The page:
Google’s Head of Search Tells Employees That AI Will Keep Making Absurd Mistakes, But They’re Gonna Keep Pushing It Out

Still Searching

Google's search head doesn't want something as pesky as nonsense AI answers to keep the company from pushing out immature products.

As CNBC reports, Google head of search Liz Reid urged employees during an all-hands meeting last week not to think of issues with AI in its core product as a bad thing.

"It is important that we don’t hold back features just because there might be occasional problems," Reid told Google staffers, "but more as we find the problems, we address them."

Promoted to the leadership role back in March, the veteran Googler joked to employees that they may "have seen stories about putting glue on pizza, eating rocks" — references, of course, to the viral instances of Google's AI Overview feature spitting out nonsense when asked simple queries. It wasn't the first time since taking the search reins that Reid has had to address AI search's propensity for bullshit, and we'd bet money it won't be the last.

"I don’t think we should take away from this that we shouldn’t take risks," Reid said during the meeting. "We should take them thoughtfully. We should act with urgency. When we find new problems, we should do the extensive testing but we won’t always find everything and that just means that we respond."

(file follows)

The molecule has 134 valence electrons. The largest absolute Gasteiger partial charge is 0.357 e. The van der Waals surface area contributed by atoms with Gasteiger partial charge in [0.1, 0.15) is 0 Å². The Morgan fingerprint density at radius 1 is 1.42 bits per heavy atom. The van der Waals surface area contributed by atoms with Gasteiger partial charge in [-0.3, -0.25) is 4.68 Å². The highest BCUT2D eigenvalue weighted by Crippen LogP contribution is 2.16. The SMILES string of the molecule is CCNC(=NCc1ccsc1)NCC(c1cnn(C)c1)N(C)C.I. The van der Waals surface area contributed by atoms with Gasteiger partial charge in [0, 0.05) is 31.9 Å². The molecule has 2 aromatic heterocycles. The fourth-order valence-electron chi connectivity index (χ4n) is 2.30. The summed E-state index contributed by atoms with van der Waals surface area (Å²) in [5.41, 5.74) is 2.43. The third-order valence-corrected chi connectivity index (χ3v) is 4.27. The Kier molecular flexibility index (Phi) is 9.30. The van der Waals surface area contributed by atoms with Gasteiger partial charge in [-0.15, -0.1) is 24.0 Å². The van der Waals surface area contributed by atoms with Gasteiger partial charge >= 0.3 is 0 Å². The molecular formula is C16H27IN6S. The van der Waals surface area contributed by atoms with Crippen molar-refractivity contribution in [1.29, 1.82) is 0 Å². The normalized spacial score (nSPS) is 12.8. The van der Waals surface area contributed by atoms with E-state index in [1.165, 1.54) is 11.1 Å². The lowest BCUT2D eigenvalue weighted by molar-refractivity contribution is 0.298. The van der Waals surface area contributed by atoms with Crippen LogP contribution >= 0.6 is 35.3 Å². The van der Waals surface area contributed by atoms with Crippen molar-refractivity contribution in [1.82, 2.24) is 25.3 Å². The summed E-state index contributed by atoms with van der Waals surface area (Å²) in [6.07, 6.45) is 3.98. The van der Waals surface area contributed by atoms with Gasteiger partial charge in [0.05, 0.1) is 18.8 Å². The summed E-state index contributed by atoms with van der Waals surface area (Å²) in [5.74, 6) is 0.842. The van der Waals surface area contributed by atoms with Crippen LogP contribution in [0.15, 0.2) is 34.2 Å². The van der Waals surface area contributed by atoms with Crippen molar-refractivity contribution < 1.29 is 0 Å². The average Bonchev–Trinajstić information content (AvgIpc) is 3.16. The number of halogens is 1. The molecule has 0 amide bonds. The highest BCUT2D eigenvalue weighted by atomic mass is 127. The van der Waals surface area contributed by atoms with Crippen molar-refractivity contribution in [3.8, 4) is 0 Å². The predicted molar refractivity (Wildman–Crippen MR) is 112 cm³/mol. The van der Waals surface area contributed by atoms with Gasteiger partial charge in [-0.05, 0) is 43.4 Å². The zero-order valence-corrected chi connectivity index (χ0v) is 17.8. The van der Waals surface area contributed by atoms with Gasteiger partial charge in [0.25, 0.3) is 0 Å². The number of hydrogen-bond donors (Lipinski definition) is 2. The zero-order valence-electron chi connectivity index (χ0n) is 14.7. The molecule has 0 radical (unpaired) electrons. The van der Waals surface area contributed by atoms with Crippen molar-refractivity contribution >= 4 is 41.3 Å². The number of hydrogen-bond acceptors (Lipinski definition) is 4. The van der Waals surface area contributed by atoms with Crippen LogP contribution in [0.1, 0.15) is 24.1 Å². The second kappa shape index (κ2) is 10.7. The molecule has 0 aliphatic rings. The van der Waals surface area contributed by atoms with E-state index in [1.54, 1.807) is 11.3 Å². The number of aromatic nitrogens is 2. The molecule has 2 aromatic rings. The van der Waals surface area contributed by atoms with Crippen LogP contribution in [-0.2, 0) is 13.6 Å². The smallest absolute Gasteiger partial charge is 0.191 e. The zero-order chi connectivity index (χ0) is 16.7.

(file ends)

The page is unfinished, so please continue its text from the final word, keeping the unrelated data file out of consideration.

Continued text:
Urgent Reminder

Despite those rosy remarks, it's unclear how that urgency is being implemented.

Though the company has reportedly implemented patches and guardrails to fix the problems infecting its AI-generated search results, people were still getting told that they could make glue pizza as recently as a few days ago (though a few passes today revealed that the company seems to have manually disabled AI responses for that specific query.)

When reached by CNBC, a defensive Google spokesperson said the "vast majority" of AI Overview responses were accurate and that upon its own internal testing, the company found issues on "less than one in every 7 million unique queries on which AI Overviews appeared."

"As we’ve said, we’re continuing to refine when and how we show AI Overviews so they’re as useful as possible," the spox continued, "including a number of technical updates to improve response quality."

While it does appear that AI responses are populating for fewer queries than before, it's nevertheless quite bold to not only dismiss the evidence of AI Overview's immaturity as "occasional problems" and seemingly put the onus of beta testing it on the public and Google staff writ large.

"Anytime you see problems, they can be small, they can be big — please file them," Reid urged her fellow Googlers.

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